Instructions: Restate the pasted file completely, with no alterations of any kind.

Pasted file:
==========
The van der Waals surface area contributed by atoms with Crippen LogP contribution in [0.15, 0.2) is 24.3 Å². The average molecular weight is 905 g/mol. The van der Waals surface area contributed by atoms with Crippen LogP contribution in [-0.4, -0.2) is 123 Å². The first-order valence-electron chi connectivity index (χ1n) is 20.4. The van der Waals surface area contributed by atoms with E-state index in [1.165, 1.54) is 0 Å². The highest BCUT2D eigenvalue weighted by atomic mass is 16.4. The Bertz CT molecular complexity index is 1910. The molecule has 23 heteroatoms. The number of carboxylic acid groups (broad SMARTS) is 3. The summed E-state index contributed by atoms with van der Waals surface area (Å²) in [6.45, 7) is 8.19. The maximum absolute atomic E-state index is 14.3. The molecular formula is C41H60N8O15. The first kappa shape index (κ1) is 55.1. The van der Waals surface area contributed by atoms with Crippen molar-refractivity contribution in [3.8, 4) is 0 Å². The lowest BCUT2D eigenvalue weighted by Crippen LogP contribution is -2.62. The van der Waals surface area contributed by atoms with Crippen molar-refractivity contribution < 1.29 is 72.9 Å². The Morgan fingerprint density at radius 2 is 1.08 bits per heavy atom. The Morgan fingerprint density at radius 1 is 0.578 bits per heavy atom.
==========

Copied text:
The van der Waals surface area contributed by atoms with Crippen LogP contribution in [0.15, 0.2) is 24.3 Å². The average molecular weight is 905 g/mol. The van der Waals surface area contributed by atoms with Crippen LogP contribution in [-0.4, -0.2) is 123 Å². The first-order valence-electron chi connectivity index (χ1n) is 20.4. The van der Waals surface area contributed by atoms with E-state index in [1.165, 1.54) is 0 Å². The highest BCUT2D eigenvalue weighted by atomic mass is 16.4. The Bertz CT molecular complexity index is 1910. The molecule has 23 heteroatoms. The number of carboxylic acid groups (broad SMARTS) is 3. The summed E-state index contributed by atoms with van der Waals surface area (Å²) in [6.45, 7) is 8.19. The maximum absolute atomic E-state index is 14.3. The molecular formula is C41H60N8O15. The first kappa shape index (κ1) is 55.1. The van der Waals surface area contributed by atoms with Crippen molar-refractivity contribution in [3.8, 4) is 0 Å². The lowest BCUT2D eigenvalue weighted by Crippen LogP contribution is -2.62. The van der Waals surface area contributed by atoms with Crippen molar-refractivity contribution < 1.29 is 72.9 Å². The Morgan fingerprint density at radius 2 is 1.08 bits per heavy atom. The Morgan fingerprint density at radius 1 is 0.578 bits per heavy atom.